Option 2 is to use a router you can load DD-WRT on. You can either create lots of SSID with unique pershared keys or it does have the ability to run a intercept web thing like you propose. Neither is real secure since preshared keys are a pain to change and the WEB thing is base on the assumption users do not share IP addresses.

What sites they go to is much harder problem. Few routers have enough memory to log stuff like this. Normally you need a device inserted in the data stream to collect this data and store it on a hard drive. This would be a true firewall or maybe a proxy server. DD-WRT does support a protocol called netflow that will log traffic flows to a server but it takes quite a bit of customization to get the reports you want.
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December 30, 2012 8:01:25 PM

If you have a microsoft server already radius is pretty much just a extension of the AD server. In most cases it is easier to use all the tools used to administer users and then let radius use the same.

If you do not have a server you are better off with a unix based machine also since its free.

The tricky part with radius is getting the certificates correct but there are a couple of guides on how to setup it up. I just don't can't find my favorite at the moment to link it here.
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January 4, 2013 1:53:50 PM

I think I've decided not to use a RADIUS server for this. I've tried to figure it out, but I think I've messed everything up. Do you think that DD-WRT would be an easier way to do it?

Mandy
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January 4, 2013 11:03:00 PM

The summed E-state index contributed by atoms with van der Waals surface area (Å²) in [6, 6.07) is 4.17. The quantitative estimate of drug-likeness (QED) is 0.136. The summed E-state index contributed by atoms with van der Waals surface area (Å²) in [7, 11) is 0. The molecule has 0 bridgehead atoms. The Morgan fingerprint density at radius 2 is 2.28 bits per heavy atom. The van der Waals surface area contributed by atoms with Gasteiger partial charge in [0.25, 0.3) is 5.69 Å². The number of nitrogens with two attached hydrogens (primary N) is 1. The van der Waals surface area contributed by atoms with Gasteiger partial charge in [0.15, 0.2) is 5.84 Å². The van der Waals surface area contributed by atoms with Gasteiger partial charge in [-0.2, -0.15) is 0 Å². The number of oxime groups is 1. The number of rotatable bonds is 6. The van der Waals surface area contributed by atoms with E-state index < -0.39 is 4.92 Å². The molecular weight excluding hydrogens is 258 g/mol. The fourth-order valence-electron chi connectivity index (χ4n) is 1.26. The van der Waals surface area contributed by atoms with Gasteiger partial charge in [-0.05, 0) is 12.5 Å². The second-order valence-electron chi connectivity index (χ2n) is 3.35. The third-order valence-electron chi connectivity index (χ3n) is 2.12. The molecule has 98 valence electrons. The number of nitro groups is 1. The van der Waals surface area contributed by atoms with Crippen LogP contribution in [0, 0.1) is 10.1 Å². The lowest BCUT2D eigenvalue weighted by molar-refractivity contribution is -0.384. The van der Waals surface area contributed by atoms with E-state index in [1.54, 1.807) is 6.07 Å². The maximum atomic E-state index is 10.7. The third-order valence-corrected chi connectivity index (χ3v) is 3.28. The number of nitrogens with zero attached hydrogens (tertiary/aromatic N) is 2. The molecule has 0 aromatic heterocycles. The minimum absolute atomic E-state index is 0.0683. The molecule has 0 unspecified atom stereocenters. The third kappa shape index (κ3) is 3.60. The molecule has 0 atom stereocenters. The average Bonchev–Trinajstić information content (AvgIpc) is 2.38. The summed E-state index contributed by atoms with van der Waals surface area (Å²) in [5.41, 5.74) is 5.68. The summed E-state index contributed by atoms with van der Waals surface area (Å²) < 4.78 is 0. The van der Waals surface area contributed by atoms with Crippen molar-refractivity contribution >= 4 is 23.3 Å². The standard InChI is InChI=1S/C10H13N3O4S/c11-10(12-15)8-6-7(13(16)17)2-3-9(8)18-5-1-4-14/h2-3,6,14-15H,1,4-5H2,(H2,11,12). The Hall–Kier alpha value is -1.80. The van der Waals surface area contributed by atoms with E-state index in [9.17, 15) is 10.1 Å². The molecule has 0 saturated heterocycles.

Well in a way. DD-WRT has support for a web intercept option. I forget right now what the feature is called. It let you forward the first web page to a machine that will grant authority. I have not set this particular one up but have used similar function in commerical firewalls from fortinet. You will still need a server and although it may be easier than radius it must provide a similar function.
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January 6, 2013 5:58:03 PM

Okay, so I'm probably going to stick with the radius server. I think I'm going to have to create like a landing page, similar to what they do at hotels for internet, so that people can login to that. My question is how do I get the landing page to connect to the radius server? I don't really know how any of this stuff works. I finally got the radius server running, but now I don't know where to go from there.
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January 6, 2013 7:58:37 PM

You have a combination of both solutions. You don't really need a radius server. The landing page application is basically a web server that intercepts and does authentication. You can if you wish use radius but you could just use a local userid file on the web server.

The radius server is mostly used for the router itself to do the authentication. This is technically 802.1x. It is part of the WPA2 enterprise mode. What happens is when the users try to establish a connection to the router it will prompt them for a userid and password.

This is a link for windows XP on how to set the client up. It is for a college but it has nice pictures of all the screens.

http://umt.edu/it/docs/wireless/pdf%20files/ConfigMSWin...

The key here is it is set to ignore all the certificate stuff and use MSCHAP. This is technically not as secure as certificate based configurations but is much simpler to install.